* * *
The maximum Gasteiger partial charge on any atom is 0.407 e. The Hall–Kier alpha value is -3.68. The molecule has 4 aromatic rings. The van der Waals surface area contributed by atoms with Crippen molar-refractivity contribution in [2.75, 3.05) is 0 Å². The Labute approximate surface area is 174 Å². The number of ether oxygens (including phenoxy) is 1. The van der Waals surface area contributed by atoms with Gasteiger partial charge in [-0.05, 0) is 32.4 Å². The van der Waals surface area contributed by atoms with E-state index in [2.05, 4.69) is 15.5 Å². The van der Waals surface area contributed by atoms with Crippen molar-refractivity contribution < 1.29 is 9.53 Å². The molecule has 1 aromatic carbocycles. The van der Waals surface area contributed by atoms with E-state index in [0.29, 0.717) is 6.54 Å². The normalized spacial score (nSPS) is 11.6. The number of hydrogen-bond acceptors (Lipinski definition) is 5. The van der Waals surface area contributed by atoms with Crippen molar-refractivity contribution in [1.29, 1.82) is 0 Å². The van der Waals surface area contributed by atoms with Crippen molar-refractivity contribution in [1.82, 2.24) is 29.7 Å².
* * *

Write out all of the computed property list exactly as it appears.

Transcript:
The maximum Gasteiger partial charge on any atom is 0.407 e. The Hall–Kier alpha value is -3.68. The molecule has 4 aromatic rings. The van der Waals surface area contributed by atoms with Crippen molar-refractivity contribution in [2.75, 3.05) is 0 Å². The Labute approximate surface area is 174 Å². The number of ether oxygens (including phenoxy) is 1. The van der Waals surface area contributed by atoms with Gasteiger partial charge in [-0.05, 0) is 32.4 Å². The van der Waals surface area contributed by atoms with E-state index in [2.05, 4.69) is 15.5 Å². The van der Waals surface area contributed by atoms with Crippen molar-refractivity contribution < 1.29 is 9.53 Å². The molecule has 1 aromatic carbocycles. The van der Waals surface area contributed by atoms with E-state index in [0.29, 0.717) is 6.54 Å². The normalized spacial score (nSPS) is 11.6. The number of hydrogen-bond acceptors (Lipinski definition) is 5. The van der Waals surface area contributed by atoms with Crippen molar-refractivity contribution in [1.29, 1.82) is 0 Å². The van der Waals surface area contributed by atoms with Crippen molar-refractivity contribution in [1.82, 2.24) is 29.7 Å².